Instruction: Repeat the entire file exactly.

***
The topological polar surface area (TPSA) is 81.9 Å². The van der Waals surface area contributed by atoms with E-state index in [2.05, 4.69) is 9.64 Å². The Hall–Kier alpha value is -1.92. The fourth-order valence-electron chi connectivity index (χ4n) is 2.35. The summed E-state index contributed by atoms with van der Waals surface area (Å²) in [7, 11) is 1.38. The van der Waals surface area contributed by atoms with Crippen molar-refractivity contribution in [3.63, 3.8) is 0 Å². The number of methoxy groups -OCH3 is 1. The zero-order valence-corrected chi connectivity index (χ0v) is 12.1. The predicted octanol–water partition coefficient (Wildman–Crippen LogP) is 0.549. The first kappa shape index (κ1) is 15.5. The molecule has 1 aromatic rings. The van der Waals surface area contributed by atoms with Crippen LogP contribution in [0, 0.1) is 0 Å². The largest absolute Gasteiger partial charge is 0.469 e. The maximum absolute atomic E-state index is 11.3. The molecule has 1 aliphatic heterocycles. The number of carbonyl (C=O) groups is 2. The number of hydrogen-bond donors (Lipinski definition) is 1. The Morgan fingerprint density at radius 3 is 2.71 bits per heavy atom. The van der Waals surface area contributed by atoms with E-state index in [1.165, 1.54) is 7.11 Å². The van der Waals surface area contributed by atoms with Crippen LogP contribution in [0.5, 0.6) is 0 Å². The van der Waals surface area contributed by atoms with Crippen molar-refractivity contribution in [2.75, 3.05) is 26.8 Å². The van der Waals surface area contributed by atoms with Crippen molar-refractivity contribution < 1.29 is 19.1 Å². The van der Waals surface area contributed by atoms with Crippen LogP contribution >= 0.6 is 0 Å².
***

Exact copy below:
The topological polar surface area (TPSA) is 81.9 Å². The van der Waals surface area contributed by atoms with E-state index in [2.05, 4.69) is 9.64 Å². The Hall–Kier alpha value is -1.92. The fourth-order valence-electron chi connectivity index (χ4n) is 2.35. The summed E-state index contributed by atoms with van der Waals surface area (Å²) in [7, 11) is 1.38. The van der Waals surface area contributed by atoms with Crippen molar-refractivity contribution in [3.63, 3.8) is 0 Å². The number of methoxy groups -OCH3 is 1. The zero-order valence-corrected chi connectivity index (χ0v) is 12.1. The predicted octanol–water partition coefficient (Wildman–Crippen LogP) is 0.549. The first kappa shape index (κ1) is 15.5. The molecule has 1 aromatic rings. The van der Waals surface area contributed by atoms with Crippen LogP contribution in [0, 0.1) is 0 Å². The largest absolute Gasteiger partial charge is 0.469 e. The maximum absolute atomic E-state index is 11.3. The molecule has 1 aliphatic heterocycles. The number of carbonyl (C=O) groups is 2. The number of hydrogen-bond donors (Lipinski definition) is 1. The Morgan fingerprint density at radius 3 is 2.71 bits per heavy atom. The van der Waals surface area contributed by atoms with E-state index in [1.165, 1.54) is 7.11 Å². The van der Waals surface area contributed by atoms with Crippen LogP contribution in [0.5, 0.6) is 0 Å². The van der Waals surface area contributed by atoms with Crippen molar-refractivity contribution in [2.75, 3.05) is 26.8 Å². The van der Waals surface area contributed by atoms with Crippen molar-refractivity contribution < 1.29 is 19.1 Å². The van der Waals surface area contributed by atoms with Crippen LogP contribution >= 0.6 is 0 Å².